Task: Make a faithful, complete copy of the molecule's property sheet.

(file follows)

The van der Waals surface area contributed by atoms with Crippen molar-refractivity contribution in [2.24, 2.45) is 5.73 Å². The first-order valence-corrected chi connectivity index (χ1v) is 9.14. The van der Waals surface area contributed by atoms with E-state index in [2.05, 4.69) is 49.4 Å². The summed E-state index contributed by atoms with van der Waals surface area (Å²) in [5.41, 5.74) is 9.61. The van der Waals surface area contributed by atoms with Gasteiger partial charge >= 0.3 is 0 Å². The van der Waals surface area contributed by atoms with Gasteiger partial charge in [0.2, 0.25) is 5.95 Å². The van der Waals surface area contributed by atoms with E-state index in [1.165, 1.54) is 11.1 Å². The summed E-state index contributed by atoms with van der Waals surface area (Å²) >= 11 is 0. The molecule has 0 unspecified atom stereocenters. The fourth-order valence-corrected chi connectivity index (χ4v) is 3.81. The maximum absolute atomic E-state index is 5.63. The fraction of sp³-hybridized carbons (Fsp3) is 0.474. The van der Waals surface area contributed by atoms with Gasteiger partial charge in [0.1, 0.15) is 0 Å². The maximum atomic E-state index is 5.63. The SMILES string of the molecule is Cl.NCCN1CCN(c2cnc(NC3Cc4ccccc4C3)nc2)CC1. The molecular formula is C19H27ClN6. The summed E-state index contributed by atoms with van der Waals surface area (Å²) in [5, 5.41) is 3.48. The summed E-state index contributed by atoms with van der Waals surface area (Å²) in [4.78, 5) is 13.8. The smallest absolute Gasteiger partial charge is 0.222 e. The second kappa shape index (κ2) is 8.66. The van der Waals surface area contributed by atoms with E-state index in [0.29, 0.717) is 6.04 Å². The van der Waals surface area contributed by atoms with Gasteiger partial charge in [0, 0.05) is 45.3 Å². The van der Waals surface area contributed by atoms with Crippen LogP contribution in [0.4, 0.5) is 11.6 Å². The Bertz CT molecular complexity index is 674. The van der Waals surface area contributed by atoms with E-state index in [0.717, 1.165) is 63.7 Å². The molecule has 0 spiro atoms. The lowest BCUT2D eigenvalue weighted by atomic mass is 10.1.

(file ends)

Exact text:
The van der Waals surface area contributed by atoms with Crippen molar-refractivity contribution in [2.24, 2.45) is 5.73 Å². The first-order valence-corrected chi connectivity index (χ1v) is 9.14. The van der Waals surface area contributed by atoms with E-state index in [2.05, 4.69) is 49.4 Å². The summed E-state index contributed by atoms with van der Waals surface area (Å²) in [5.41, 5.74) is 9.61. The van der Waals surface area contributed by atoms with Gasteiger partial charge >= 0.3 is 0 Å². The van der Waals surface area contributed by atoms with Gasteiger partial charge in [0.2, 0.25) is 5.95 Å². The van der Waals surface area contributed by atoms with E-state index in [1.165, 1.54) is 11.1 Å². The summed E-state index contributed by atoms with van der Waals surface area (Å²) >= 11 is 0. The molecule has 0 unspecified atom stereocenters. The fourth-order valence-corrected chi connectivity index (χ4v) is 3.81. The maximum absolute atomic E-state index is 5.63. The fraction of sp³-hybridized carbons (Fsp3) is 0.474. The van der Waals surface area contributed by atoms with Gasteiger partial charge in [0.1, 0.15) is 0 Å². The maximum atomic E-state index is 5.63. The SMILES string of the molecule is Cl.NCCN1CCN(c2cnc(NC3Cc4ccccc4C3)nc2)CC1. The molecular formula is C19H27ClN6. The summed E-state index contributed by atoms with van der Waals surface area (Å²) in [5, 5.41) is 3.48. The summed E-state index contributed by atoms with van der Waals surface area (Å²) in [4.78, 5) is 13.8. The smallest absolute Gasteiger partial charge is 0.222 e. The second kappa shape index (κ2) is 8.66. The van der Waals surface area contributed by atoms with E-state index in [0.29, 0.717) is 6.04 Å². The van der Waals surface area contributed by atoms with Gasteiger partial charge in [0, 0.05) is 45.3 Å². The van der Waals surface area contributed by atoms with Crippen LogP contribution in [0.4, 0.5) is 11.6 Å². The Bertz CT molecular complexity index is 674. The van der Waals surface area contributed by atoms with E-state index in [0.717, 1.165) is 63.7 Å². The molecule has 0 spiro atoms. The lowest BCUT2D eigenvalue weighted by atomic mass is 10.1.